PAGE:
dzp111 - The historic nature of Montreal is one of the many reason I went there. A the locations where preservation trumps convenience, I can understand the limitations of making it handicapped accessible. However, as I noted before, it's even newer construction that seems to be lacking in accessibility. I'm curious, does Canada have anything like our ADA (Americans with Disabilities Act) laws?
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dzp111
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Aug 28, 2010, 04:51 PM
 
does Canada have anything like our ADA (Americans with Disabilities Act) laws?
I'm not familiar with your ADA laws, but according to the link below such thing does exist in Ontario.

Federal Disability Act | Council of Canadians with Disabilities

Federal (Canada) Disability Act

"In Canada, people interested in disability public policy have different views on the effectiveness of disability legislation for removing barriers and improving the lives of people with disabilities. The United States, Australia and Ontario have such legislation but the results vary. CCD, using a human rights and disability rights analysis, examined what a federal disability act could do for Canadians with disabilities".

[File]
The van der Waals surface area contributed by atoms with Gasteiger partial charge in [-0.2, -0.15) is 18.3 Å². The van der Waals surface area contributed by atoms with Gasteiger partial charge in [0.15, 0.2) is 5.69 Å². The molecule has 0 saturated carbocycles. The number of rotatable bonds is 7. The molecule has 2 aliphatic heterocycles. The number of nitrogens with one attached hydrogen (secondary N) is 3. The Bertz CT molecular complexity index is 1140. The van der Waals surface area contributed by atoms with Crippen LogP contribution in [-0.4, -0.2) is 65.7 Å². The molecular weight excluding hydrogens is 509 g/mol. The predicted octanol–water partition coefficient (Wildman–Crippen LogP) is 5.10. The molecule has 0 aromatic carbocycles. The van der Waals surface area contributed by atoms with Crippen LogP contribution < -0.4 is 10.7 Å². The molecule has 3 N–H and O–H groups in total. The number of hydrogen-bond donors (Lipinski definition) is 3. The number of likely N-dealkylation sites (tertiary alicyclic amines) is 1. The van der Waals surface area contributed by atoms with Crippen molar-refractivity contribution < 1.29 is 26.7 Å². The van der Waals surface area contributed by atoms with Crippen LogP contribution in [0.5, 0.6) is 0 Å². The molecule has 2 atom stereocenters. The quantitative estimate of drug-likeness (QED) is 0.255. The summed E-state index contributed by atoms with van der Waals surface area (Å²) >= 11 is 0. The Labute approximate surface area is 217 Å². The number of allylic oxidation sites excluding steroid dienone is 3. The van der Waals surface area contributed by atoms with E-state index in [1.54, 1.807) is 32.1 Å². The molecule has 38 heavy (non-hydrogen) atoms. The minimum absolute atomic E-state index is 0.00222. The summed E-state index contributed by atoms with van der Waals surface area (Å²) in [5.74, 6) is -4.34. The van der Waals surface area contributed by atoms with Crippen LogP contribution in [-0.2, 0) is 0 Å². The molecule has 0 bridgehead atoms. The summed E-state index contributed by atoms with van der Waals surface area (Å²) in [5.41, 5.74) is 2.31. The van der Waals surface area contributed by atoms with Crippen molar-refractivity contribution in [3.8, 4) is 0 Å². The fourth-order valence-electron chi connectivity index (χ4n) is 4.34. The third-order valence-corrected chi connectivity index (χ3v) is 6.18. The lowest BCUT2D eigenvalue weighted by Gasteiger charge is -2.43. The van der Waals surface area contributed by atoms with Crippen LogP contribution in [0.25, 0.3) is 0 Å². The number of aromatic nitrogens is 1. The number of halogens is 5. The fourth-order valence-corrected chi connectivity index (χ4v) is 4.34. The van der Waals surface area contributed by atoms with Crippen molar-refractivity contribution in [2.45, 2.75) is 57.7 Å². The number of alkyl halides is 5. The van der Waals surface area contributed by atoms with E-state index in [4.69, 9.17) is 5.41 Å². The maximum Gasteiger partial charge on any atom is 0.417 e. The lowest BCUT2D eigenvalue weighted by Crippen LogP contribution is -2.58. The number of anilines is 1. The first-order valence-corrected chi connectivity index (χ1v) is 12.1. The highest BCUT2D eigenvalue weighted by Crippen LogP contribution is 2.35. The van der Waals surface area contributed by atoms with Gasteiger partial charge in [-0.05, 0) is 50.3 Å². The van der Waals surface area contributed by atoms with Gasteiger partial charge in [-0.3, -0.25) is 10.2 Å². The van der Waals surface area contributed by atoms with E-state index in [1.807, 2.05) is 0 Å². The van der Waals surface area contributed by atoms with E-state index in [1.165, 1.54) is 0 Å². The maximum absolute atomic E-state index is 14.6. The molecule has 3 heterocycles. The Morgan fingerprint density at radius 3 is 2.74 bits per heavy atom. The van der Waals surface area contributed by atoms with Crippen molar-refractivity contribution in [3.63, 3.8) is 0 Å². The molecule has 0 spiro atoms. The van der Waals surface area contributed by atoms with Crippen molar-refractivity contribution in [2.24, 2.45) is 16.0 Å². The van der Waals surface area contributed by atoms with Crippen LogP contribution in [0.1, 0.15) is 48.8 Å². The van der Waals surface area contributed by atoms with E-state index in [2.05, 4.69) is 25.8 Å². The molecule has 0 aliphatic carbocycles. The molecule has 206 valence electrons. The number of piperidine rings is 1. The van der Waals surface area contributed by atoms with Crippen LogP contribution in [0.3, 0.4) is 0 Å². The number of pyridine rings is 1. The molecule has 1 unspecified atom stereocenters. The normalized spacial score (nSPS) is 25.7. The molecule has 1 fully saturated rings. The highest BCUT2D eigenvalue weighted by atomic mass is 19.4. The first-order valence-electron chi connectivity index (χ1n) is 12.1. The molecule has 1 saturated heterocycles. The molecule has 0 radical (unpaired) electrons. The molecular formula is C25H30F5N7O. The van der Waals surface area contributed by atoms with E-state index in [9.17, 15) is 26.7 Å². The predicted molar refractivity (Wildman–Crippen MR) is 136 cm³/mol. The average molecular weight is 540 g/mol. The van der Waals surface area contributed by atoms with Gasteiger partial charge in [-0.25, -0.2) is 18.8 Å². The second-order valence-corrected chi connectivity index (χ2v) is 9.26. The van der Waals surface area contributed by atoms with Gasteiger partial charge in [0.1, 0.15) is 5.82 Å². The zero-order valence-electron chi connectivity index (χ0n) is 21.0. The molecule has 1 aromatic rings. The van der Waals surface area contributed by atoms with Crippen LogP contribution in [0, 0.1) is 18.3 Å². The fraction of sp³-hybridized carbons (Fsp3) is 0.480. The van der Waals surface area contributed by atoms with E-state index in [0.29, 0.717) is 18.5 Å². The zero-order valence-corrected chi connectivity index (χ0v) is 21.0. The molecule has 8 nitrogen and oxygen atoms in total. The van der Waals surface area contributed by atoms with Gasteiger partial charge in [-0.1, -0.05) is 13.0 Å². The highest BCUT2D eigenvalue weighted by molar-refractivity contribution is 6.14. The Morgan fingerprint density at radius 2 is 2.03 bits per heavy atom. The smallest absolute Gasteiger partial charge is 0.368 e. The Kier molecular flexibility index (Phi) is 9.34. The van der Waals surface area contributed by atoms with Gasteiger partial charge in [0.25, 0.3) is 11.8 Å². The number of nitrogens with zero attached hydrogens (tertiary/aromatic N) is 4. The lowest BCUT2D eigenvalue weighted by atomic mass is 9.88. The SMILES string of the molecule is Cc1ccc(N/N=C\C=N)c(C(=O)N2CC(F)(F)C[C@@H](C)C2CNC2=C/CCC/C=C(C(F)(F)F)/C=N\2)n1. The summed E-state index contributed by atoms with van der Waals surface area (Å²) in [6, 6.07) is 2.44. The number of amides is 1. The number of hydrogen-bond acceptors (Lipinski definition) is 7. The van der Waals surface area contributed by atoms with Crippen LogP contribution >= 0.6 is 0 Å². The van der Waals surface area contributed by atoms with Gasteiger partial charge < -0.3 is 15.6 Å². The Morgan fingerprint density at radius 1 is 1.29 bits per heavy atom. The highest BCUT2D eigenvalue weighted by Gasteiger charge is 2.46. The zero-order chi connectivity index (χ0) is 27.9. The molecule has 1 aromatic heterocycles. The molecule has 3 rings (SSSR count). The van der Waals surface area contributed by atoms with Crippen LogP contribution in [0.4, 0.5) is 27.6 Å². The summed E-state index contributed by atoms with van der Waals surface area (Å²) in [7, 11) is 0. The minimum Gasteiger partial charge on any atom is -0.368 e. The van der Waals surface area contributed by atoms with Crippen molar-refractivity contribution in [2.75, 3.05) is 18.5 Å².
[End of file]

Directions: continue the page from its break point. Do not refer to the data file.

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Eug
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Aug 28, 2010, 08:55 PM
 
Massholes? Meaning from Massachusetts? I don't find people from Mass particularly obnoxious. Is there some sort of rivalry between NH and MA?